Dr. Christine Mann writes,
Why does Representative John Carter and his staff continue to avoid meeting with his constituents?
Recently, I organized a group of about 40 friends and acquaintances with the purpose of breaking into small groups and visiting the office of our Congressional representative John Carter to discuss topics of interest. The idea was to have a dialogue with them through a series of meetings on specific topics.
We had a successful first meeting in February on the ACA. A group of 14 women met with senior staff for about an hour. The meeting was emotional yet respectful.
Subsequent to that meeting, I requested a second meeting with another set of group members to discuss a new topic. I was notified by email that the office would not be setting up further meetings with my “group” as they knew our concerns and did not need to hear any more. A request for clarification went unanswered.
As the office has an open door policy, I took a separate group for an unscheduled visit to discuss gun laws. We were greeted by an intern who graciously listened to our concerns, as the rest of the staff was out to lunch. All involved calmly related their concerns on this subject, and the intern took notes to pass on.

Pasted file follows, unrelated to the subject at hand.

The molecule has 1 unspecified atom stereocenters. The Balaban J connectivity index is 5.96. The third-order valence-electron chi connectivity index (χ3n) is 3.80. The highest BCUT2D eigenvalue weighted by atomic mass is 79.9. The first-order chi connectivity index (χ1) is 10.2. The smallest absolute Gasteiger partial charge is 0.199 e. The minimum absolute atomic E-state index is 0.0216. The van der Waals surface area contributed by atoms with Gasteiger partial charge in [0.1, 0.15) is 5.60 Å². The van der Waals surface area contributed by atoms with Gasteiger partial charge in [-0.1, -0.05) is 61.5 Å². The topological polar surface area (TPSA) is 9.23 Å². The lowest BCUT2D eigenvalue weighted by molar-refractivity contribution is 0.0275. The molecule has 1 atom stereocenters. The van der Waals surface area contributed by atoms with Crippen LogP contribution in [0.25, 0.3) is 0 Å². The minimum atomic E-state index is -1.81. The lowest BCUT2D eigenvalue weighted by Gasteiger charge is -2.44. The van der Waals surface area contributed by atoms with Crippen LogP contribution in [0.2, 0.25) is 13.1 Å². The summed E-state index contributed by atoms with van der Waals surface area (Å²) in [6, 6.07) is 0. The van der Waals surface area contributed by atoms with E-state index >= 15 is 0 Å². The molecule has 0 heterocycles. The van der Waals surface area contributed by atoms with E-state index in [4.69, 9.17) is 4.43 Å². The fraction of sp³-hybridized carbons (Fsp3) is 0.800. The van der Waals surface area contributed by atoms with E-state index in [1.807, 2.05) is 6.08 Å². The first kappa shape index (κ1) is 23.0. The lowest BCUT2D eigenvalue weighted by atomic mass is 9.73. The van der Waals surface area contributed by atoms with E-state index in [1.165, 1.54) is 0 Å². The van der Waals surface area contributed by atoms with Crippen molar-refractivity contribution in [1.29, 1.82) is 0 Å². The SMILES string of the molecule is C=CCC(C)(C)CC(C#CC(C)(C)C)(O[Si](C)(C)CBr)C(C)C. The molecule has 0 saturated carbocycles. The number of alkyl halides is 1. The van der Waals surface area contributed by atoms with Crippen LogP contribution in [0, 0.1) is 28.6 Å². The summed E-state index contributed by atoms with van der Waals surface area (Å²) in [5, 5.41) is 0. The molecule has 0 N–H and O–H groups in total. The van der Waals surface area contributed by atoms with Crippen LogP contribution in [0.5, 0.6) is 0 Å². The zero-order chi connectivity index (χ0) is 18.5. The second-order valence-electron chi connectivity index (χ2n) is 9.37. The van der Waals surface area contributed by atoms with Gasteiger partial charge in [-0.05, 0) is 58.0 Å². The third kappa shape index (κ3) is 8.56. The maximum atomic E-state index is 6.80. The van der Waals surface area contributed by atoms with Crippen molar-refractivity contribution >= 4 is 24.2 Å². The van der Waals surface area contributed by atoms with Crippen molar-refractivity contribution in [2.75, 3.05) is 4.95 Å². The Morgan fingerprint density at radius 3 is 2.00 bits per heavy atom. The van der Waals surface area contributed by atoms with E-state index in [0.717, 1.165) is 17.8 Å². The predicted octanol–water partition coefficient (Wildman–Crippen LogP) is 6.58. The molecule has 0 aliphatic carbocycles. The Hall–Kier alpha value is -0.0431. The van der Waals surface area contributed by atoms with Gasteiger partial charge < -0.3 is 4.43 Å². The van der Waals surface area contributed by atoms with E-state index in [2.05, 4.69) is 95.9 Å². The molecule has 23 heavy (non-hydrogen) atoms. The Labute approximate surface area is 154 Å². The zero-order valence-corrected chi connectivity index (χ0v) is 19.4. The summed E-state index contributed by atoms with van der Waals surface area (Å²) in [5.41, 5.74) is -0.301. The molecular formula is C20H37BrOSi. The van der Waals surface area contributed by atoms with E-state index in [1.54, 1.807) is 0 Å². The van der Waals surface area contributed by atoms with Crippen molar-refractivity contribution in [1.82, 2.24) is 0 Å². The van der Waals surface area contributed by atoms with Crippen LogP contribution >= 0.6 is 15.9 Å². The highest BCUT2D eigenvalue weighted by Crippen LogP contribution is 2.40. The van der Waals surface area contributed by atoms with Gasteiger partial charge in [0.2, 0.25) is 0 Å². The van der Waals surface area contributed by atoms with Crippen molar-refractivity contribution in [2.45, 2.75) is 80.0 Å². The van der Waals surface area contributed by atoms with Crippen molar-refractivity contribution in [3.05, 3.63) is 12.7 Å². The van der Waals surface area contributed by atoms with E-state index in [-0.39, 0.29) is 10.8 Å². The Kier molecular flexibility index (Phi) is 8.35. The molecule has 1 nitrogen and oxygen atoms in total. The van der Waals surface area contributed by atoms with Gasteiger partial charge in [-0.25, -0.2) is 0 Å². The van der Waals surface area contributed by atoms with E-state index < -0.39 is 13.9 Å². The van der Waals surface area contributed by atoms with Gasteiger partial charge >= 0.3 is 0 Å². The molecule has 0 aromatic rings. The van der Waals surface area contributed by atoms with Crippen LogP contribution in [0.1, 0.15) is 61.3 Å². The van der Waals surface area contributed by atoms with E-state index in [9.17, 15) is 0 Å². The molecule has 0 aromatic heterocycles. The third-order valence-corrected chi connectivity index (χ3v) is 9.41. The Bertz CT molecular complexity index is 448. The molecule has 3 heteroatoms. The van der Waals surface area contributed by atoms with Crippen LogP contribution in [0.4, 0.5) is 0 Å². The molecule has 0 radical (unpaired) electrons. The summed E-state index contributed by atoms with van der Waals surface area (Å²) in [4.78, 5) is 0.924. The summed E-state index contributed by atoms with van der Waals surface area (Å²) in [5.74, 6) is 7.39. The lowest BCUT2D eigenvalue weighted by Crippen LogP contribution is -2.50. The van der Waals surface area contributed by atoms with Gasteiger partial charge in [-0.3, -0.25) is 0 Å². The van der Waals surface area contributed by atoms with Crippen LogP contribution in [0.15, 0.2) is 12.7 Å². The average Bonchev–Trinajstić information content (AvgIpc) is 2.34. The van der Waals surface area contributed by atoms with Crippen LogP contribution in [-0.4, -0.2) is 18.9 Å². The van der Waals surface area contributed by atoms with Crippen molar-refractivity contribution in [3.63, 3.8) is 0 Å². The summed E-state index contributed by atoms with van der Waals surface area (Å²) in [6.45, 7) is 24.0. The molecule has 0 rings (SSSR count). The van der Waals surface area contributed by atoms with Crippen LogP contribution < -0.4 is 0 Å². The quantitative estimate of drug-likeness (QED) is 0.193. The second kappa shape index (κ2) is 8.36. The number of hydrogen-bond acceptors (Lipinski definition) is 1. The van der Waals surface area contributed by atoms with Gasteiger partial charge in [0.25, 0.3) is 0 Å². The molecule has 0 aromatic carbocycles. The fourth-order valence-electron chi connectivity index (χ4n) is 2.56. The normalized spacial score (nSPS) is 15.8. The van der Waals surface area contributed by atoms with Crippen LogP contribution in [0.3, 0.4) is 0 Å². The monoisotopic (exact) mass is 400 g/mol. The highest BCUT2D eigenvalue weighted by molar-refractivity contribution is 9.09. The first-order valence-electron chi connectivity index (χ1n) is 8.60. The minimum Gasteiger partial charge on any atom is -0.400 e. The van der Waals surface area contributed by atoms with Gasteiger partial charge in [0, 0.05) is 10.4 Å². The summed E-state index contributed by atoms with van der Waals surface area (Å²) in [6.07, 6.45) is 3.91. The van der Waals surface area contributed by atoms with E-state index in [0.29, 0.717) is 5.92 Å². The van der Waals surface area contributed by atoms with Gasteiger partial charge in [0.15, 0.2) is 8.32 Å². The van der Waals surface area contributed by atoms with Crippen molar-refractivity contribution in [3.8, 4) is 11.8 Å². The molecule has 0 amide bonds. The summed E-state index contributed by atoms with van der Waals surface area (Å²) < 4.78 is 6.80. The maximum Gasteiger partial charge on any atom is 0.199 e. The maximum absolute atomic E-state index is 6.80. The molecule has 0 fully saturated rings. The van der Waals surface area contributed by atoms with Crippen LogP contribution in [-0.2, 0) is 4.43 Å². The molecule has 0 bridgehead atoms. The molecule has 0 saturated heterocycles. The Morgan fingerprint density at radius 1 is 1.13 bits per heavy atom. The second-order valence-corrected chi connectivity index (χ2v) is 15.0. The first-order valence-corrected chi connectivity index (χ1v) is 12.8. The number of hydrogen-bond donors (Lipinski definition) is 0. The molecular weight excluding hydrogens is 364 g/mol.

When the senior staff arrived, one staffer abruptly decided to end the meeting and told us to leave. She stated that groups like this would need to make an appointment.
I asked to make an appointment and was told that I would not be allowed to do so. When I asked why, she stated that I had been “disrespectful” to Representative Carter on social media. She would not provide an example of this.
Access to our government representatives is vital to our democracy. It is the right of every citizen to criticize their government. Dissent does not equal disrespect.
What type of message is Representative Carter sending to his constituents when his staff asserts that he does not want to hear what we have to say? Isn’t that exactly what he is supposed to do as our Representative in Congress?